6. In that case it was held by a Full Bench that the decree-holders who had attached the property of the judgment-debtor were not entitled to question the alienation of the property by the judgment-debtor after attachment and before sale. Section 64 makes any private transfer or delivery of the property attached or of any interest therein void against all claims enforceable under the attachment, but under Rule 83, any private sale, mortgage or lease of the judgment-debtor's property with the sanction of the Court is valid.
7. The person who acquires an interest before attachment need not apply under Rule 89, for, if the transfer of property or of any interest therein is a bona fide and valid one the transferee acquires a good title and the attachment would not take away the right of such person and therefore he need not apply under Rule 89 vide Erode Manikkoth Krishnan Nair v. Puthiedeth Chembakkoseri Krishnan Nair. Where a judgment-debtor purports to convey or transfer any interest in immoveable property already sold in execution of decreo he can convey no title to the transferee and the transferee cannot be said to acquire an interest in the property for all his interest has been sold and he has no interest to convey or transfer. Rule 89, does not apply to a transfer after sale for it clearly says.
Holding an interest therein by virtue of a title acquired before such sale.
8. Section 310-A of the Civil Procedure Code of 1882, corresponding to Rule 89, was held applicable to a purchaser subsequent to attachment and prior to sale under the attachment Mulchand Dagadu v. Govind Gopal. It was held by a Full Bench of this Court in Sundaram v. Mausa Mavuthar that a judgment-debtor who after the sale transfers his interest in the property sold in execution of the decree retains sufficient interest within the meaning of Order 21, Rule 89. to allow him to apply under the rule and the purchaser of that property after Court-sale is precluded from applying under the rule. The principle of these decisions is that a transfer of interest in immoveable property after attachment and before sale is void only against the decree-holder who applies for attachment and if his decree amount is paid in full with costs and charges of attachment and sale, the transferee acquires a good title. This point has been specifically decided in Gosto v. Sankar. The learned Judges Sir Asutosh Mookerjee and Mr. Justice Cuming observed at page 129
If an application is made under Rule 89, and is allowed, the first condition for the grant of the application is that the entire decree should be satisfied. Consequently by no stretch of language can it be said that when an application is made in conformity with Rule 89, any question arises as to a claim enforceable under the attachment within the meaning of Section 64.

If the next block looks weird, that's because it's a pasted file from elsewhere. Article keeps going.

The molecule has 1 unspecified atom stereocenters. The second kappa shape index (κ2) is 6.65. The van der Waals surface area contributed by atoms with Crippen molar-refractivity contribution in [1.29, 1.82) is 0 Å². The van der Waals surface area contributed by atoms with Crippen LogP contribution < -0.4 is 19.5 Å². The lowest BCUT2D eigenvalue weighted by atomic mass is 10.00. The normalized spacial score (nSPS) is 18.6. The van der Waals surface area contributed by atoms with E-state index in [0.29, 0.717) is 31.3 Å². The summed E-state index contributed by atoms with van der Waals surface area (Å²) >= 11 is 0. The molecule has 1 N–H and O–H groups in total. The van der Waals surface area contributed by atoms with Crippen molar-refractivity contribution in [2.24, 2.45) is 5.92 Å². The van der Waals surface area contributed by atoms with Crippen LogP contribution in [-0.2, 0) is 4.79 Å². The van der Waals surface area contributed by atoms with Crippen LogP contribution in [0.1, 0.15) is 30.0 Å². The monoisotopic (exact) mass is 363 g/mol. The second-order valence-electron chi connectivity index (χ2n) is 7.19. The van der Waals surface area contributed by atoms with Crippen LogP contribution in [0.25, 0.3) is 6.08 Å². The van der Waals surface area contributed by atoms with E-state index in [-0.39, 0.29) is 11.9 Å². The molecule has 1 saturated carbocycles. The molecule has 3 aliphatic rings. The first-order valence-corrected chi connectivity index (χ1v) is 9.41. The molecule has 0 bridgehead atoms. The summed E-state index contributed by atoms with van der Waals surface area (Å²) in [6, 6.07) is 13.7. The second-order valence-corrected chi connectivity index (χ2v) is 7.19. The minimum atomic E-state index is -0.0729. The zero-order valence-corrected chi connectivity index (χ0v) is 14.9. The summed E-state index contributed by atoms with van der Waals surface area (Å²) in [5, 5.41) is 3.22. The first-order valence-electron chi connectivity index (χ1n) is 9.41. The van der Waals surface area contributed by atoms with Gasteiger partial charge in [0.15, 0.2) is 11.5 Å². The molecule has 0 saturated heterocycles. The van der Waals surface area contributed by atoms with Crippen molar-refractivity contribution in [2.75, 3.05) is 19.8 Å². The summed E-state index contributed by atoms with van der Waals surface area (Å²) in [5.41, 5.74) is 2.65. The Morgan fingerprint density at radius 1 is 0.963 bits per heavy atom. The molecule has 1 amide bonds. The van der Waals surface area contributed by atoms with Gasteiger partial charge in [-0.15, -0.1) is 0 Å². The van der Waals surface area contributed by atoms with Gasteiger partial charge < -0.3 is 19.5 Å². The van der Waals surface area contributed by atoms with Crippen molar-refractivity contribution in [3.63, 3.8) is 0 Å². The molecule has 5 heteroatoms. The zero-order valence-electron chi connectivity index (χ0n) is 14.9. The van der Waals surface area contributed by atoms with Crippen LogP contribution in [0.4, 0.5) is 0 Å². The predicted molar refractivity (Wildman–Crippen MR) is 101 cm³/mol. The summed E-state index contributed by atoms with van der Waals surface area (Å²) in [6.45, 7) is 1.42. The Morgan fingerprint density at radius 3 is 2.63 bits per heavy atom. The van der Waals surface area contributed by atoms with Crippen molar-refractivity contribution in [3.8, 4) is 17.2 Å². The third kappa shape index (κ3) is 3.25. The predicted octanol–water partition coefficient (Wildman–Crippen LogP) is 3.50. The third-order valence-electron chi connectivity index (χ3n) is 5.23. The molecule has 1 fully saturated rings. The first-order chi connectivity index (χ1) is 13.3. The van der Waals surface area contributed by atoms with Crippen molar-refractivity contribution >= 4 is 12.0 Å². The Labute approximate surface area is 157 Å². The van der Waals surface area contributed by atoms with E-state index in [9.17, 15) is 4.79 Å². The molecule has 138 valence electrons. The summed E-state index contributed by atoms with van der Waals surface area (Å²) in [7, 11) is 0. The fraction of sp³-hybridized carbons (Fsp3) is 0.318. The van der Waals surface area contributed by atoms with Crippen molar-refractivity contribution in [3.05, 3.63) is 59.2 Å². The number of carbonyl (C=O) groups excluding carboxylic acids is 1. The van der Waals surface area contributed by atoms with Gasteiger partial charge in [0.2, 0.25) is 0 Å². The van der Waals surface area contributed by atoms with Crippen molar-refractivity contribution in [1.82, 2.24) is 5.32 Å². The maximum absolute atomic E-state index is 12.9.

9. Mr. A. Krishnaswami Aiyar's contention is that the auction-purchaser ought to be protected and therefore any person who acquires any interest in the property after attachment should not be held to be entitled to apply under Rule 89. His argument is that the auction-purchaser purchased the property and his right should not be defeated by his being paid off 5 per cent, of the purchase maney and he relies strongly upon the explanation to Section 64 as supporting his contention. This argument overlooks the fact that the purchaser in Court auction does not acquire a title to the property till the sale is confirmed and such sale would not be confirmed till the whole purchase money is paid by him. It is well settled that 25 per cent paid by the auction-purchaser would not be considered assets within the meaning of Section 73. It is only after the full amount has been paid that the decree-holder would be entitled to proceed against the money paid by the auction-purchaser. It cannot there-tore be said that the auction-purchaser acquires a title merely by paying his amount of his bid and he knows that the sale is subject to confirmation by the Court and is liable to be set aside if the judgment-debtor pays the decree amount and costs and charges under Rule 89 or for fraud or irregularity under Rule 90. The auction-purchaser therefore cannot complain if the sale is set aside by the Court and Section 64 does not protect him against any relief claimable by the judgment-debtor either under Rule 89 or under Rule 90. The relief open to the judgment-debtor under Rule 89 cannot be denied to a person who acquires a title to the property before sale and after attachment.
10. The appellant, therefore, is entitled to have the sale set aside under Rule 89. The appeal is allowed with costs to be paid by respondents 1, 2, and 5 and 6.
11. I agree.